Andhra Pradesh continues to curtail renewable power, flouting court order

The Andhra Pradesh government continues to curtail renewable power in the state, despite a high court (HC) order to the contrary.

Close to 7,500 Mw of wind and solar power capacity is facing delayed payment and also curtailment in supply from the state since July. Industry executives contend the state is, at the same time, purchasing from the short-term power market and at high rates, of Rs 5 a unit and above. 

A senior executive in a wind power company alleged the curtailment is done verbally. And, especially during the peak supply period of wind power plants. 

A state through its power distribution companies (discoms) schedules supply at the regional load dispatch centre (RLDC). In any curtailing, a written application is to be given in advance. “There has been no formal notice from the state to the Southern RLDC or to the developers. The state informs the project developers verbally about the curtailment,” said a senior industry executive. 

Data accessed by Business Standard revealed the state is curtailing wind power during the evening peak supply hours (6 pm to 9 pm). Solar power developers say close to 70 per cent of segment capacity in the state is being curtailed, despite the must-run status given to renewable power. And, Andhra has been active in the short-term power market from last week. The state has purchased at rates Rs 2.8-5.5 a unit (kwh). The average wind power rate in the state is Rs 4.8 a unit; for solar, Rs 4.5 a unit.

In July, the new YSR Congress-led state government decided to review the rates of all renewable power projects awarded by the previous Chandrababu Naidu government. It also formed a High Level Negotiation Committee (HLNC) to "review, negotiate and bring down" rates of such projects, citing poor financial health of its discoms as the reason. 

As companies protested, the government curtailed purchases of renewable power. Project developers petitioned the HC of Andhra Pradesh, which ruled in favour of the companies. In an order dated September 24, the court dismissed the HLNC that was formed to review the rates for buying renewable power. It also said, “The respondents (state government) are directed not to take any coercive step of any nature, including curtailing production, stopping evacuation or the like, except after giving due notice to the generators.”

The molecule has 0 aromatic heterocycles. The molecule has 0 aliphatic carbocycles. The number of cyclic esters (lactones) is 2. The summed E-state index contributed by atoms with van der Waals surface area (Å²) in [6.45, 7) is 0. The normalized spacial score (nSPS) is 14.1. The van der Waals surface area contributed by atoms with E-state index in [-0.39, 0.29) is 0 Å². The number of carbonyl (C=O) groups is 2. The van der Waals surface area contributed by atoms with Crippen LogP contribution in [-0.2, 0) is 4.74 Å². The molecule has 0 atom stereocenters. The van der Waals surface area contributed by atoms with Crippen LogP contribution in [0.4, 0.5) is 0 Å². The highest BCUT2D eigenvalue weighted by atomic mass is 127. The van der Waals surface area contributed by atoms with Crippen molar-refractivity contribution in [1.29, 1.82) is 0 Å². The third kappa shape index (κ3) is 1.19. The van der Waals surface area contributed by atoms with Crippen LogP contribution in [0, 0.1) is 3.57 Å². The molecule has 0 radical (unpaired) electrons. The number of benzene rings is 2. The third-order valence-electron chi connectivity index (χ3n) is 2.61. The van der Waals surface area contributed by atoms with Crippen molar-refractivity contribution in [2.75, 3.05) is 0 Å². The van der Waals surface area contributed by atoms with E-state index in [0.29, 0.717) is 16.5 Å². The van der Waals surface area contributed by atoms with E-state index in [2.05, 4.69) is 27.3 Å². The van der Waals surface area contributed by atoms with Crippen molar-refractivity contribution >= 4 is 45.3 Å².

The court also asked the government to clear the dues of renewable power producers in Andhra. These were around Rs 2,500 crore at the end of July, according to the Union power ministry data. Project developers say they are yet to get any payment. 

In the Average Revenue Requirement filing for the year 2019-20, the Andhra discoms estimate a loss of Rs 9,415 crore. The stated revenue requirement is Rs 28,788 crore. Despite the revenue gap, the discoms did not apply for any customer rate hike. Additionally, a subsidy of Rs 7,064 crore was approved by the regulator for free electricity to agricultural consumers.

R K Singh, the Union minister for power and new and renewable energy, in his latest letter to the state, says discoms in Andhra are incurring an annual loss of Rs 1,563 crore and have failed to meet the target of reducing the cost-revenue gap to zero, as stipulated under the UDAY scheme. “At present, Andhra discoms are losing 39 paise for every unit of electricity procured. The discoms appear to be in a precarious position in terms of their current situation of operations and finances,” goes the letter.

This is the third letter from the Union ministry to the state, asking for intervention in the poor state of affairs on power supply and renewable power projects. Earlier, Singh had written for a review of state discoms, rather than blaming renewable power for the poor financial health.

Minister raps Andhra, TN and Jharkhand 

The Union minister for power and new and renewable energy, R K Singh, has written a critical letter to three states — Andhra Pradesh, Tamil Nadu and Jharkhand — on the poor performance of their power distribution companies (discoms) under the UDAY (Ujjwal Discom Assurance Yojana) scheme. 

Singh said review of power distribution reform schemes reveals the performance of these states’ discoms has deteriorated. The three state governments have been unable to bring down losses or improve the cost-revenue gap. Payables to power generators remains high. 

“Continuance of such a trend would have adverse impact on the state’s finances, besides causing stress in the power and banking sectors,” he has said, asking the states to intervene and make their discoms financially healthy.

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